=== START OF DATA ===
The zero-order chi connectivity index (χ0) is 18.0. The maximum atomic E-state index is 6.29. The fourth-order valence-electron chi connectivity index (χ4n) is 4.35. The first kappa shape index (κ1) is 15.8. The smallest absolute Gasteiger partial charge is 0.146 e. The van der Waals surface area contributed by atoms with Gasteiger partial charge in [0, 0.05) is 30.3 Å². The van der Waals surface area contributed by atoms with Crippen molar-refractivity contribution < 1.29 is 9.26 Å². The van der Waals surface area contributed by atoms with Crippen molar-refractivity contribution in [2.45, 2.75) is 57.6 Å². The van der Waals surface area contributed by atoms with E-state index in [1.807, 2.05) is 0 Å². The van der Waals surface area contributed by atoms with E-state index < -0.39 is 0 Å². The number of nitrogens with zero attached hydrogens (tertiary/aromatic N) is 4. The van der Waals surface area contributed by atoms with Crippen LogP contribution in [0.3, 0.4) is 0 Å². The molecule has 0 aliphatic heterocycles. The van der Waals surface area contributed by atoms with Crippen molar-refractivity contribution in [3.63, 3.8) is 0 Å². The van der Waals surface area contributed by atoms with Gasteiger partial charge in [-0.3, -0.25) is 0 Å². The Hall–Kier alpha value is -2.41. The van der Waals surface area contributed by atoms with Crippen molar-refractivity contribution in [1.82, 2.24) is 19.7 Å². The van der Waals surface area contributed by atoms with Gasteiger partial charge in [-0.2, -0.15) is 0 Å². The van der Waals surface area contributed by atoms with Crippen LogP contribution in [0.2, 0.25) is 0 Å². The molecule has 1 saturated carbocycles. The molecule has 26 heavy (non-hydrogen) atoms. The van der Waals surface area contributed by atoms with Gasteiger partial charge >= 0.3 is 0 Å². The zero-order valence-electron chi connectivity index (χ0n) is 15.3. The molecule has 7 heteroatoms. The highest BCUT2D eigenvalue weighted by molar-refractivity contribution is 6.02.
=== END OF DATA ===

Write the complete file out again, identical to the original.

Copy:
The zero-order chi connectivity index (χ0) is 18.0. The maximum atomic E-state index is 6.29. The fourth-order valence-electron chi connectivity index (χ4n) is 4.35. The first kappa shape index (κ1) is 15.8. The smallest absolute Gasteiger partial charge is 0.146 e. The van der Waals surface area contributed by atoms with Gasteiger partial charge in [0, 0.05) is 30.3 Å². The van der Waals surface area contributed by atoms with Crippen molar-refractivity contribution < 1.29 is 9.26 Å². The van der Waals surface area contributed by atoms with Crippen molar-refractivity contribution in [2.45, 2.75) is 57.6 Å². The van der Waals surface area contributed by atoms with E-state index in [1.807, 2.05) is 0 Å². The van der Waals surface area contributed by atoms with E-state index < -0.39 is 0 Å². The number of nitrogens with zero attached hydrogens (tertiary/aromatic N) is 4. The van der Waals surface area contributed by atoms with Crippen LogP contribution in [0.3, 0.4) is 0 Å². The molecule has 0 aliphatic heterocycles. The van der Waals surface area contributed by atoms with Crippen molar-refractivity contribution in [3.63, 3.8) is 0 Å². The van der Waals surface area contributed by atoms with Gasteiger partial charge in [-0.3, -0.25) is 0 Å². The Hall–Kier alpha value is -2.41. The van der Waals surface area contributed by atoms with Crippen molar-refractivity contribution in [1.82, 2.24) is 19.7 Å². The van der Waals surface area contributed by atoms with Gasteiger partial charge in [-0.2, -0.15) is 0 Å². The van der Waals surface area contributed by atoms with Crippen LogP contribution in [0.2, 0.25) is 0 Å². The molecule has 1 saturated carbocycles. The molecule has 26 heavy (non-hydrogen) atoms. The van der Waals surface area contributed by atoms with Gasteiger partial charge >= 0.3 is 0 Å². The zero-order valence-electron chi connectivity index (χ0n) is 15.3. The molecule has 7 heteroatoms. The highest BCUT2D eigenvalue weighted by molar-refractivity contribution is 6.02.